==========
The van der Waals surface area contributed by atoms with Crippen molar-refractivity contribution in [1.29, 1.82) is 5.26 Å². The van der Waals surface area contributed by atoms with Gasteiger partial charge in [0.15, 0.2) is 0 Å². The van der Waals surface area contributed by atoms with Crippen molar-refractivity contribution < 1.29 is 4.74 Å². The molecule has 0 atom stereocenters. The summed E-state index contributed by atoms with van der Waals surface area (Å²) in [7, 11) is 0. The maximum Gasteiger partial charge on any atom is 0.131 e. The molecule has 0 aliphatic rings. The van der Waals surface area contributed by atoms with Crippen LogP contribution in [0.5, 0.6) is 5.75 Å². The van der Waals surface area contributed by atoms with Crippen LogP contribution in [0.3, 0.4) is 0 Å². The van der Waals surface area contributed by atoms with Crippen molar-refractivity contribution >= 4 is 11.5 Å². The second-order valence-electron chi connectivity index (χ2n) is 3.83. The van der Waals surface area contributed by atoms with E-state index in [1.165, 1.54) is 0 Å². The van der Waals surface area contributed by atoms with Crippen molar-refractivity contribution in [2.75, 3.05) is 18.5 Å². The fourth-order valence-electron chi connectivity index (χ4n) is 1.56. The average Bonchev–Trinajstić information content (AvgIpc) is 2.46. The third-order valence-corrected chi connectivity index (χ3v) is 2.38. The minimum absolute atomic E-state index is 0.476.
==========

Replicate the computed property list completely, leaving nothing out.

The van der Waals surface area contributed by atoms with Crippen molar-refractivity contribution in [1.29, 1.82) is 5.26 Å². The van der Waals surface area contributed by atoms with Gasteiger partial charge in [0.15, 0.2) is 0 Å². The van der Waals surface area contributed by atoms with Crippen molar-refractivity contribution < 1.29 is 4.74 Å². The molecule has 0 atom stereocenters. The summed E-state index contributed by atoms with van der Waals surface area (Å²) in [7, 11) is 0. The maximum Gasteiger partial charge on any atom is 0.131 e. The molecule has 0 aliphatic rings. The van der Waals surface area contributed by atoms with Crippen LogP contribution in [0.5, 0.6) is 5.75 Å². The van der Waals surface area contributed by atoms with Crippen LogP contribution in [0.3, 0.4) is 0 Å². The van der Waals surface area contributed by atoms with Crippen molar-refractivity contribution >= 4 is 11.5 Å². The second-order valence-electron chi connectivity index (χ2n) is 3.83. The van der Waals surface area contributed by atoms with E-state index in [1.165, 1.54) is 0 Å². The van der Waals surface area contributed by atoms with Crippen molar-refractivity contribution in [2.75, 3.05) is 18.5 Å². The fourth-order valence-electron chi connectivity index (χ4n) is 1.56. The average Bonchev–Trinajstić information content (AvgIpc) is 2.46. The third-order valence-corrected chi connectivity index (χ3v) is 2.38. The minimum absolute atomic E-state index is 0.476.